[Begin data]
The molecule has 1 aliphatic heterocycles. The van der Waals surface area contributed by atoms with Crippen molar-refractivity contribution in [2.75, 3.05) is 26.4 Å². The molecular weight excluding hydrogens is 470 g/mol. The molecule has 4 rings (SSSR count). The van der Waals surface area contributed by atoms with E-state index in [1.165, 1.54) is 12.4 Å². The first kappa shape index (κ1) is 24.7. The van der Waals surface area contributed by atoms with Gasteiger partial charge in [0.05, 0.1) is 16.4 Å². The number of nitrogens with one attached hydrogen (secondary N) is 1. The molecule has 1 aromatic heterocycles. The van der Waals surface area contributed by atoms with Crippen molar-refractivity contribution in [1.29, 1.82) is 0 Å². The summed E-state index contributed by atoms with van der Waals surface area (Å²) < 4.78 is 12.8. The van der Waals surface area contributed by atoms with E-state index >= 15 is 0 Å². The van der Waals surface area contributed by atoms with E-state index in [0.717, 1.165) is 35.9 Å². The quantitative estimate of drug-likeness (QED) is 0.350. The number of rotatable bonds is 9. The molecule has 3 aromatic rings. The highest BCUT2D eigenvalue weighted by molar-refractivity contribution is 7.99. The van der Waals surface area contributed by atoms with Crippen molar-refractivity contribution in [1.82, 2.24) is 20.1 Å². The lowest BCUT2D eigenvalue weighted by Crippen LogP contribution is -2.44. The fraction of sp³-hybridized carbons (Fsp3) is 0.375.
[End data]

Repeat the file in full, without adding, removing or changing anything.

The molecule has 1 aliphatic heterocycles. The van der Waals surface area contributed by atoms with Crippen molar-refractivity contribution in [2.75, 3.05) is 26.4 Å². The molecular weight excluding hydrogens is 470 g/mol. The molecule has 4 rings (SSSR count). The van der Waals surface area contributed by atoms with E-state index in [1.165, 1.54) is 12.4 Å². The first kappa shape index (κ1) is 24.7. The van der Waals surface area contributed by atoms with Gasteiger partial charge in [0.05, 0.1) is 16.4 Å². The number of nitrogens with one attached hydrogen (secondary N) is 1. The molecule has 1 aromatic heterocycles. The van der Waals surface area contributed by atoms with Crippen molar-refractivity contribution in [1.29, 1.82) is 0 Å². The summed E-state index contributed by atoms with van der Waals surface area (Å²) < 4.78 is 12.8. The van der Waals surface area contributed by atoms with E-state index >= 15 is 0 Å². The van der Waals surface area contributed by atoms with E-state index in [0.717, 1.165) is 35.9 Å². The quantitative estimate of drug-likeness (QED) is 0.350. The number of rotatable bonds is 9. The molecule has 3 aromatic rings. The highest BCUT2D eigenvalue weighted by molar-refractivity contribution is 7.99. The van der Waals surface area contributed by atoms with Crippen molar-refractivity contribution in [1.82, 2.24) is 20.1 Å². The lowest BCUT2D eigenvalue weighted by Crippen LogP contribution is -2.44. The fraction of sp³-hybridized carbons (Fsp3) is 0.375.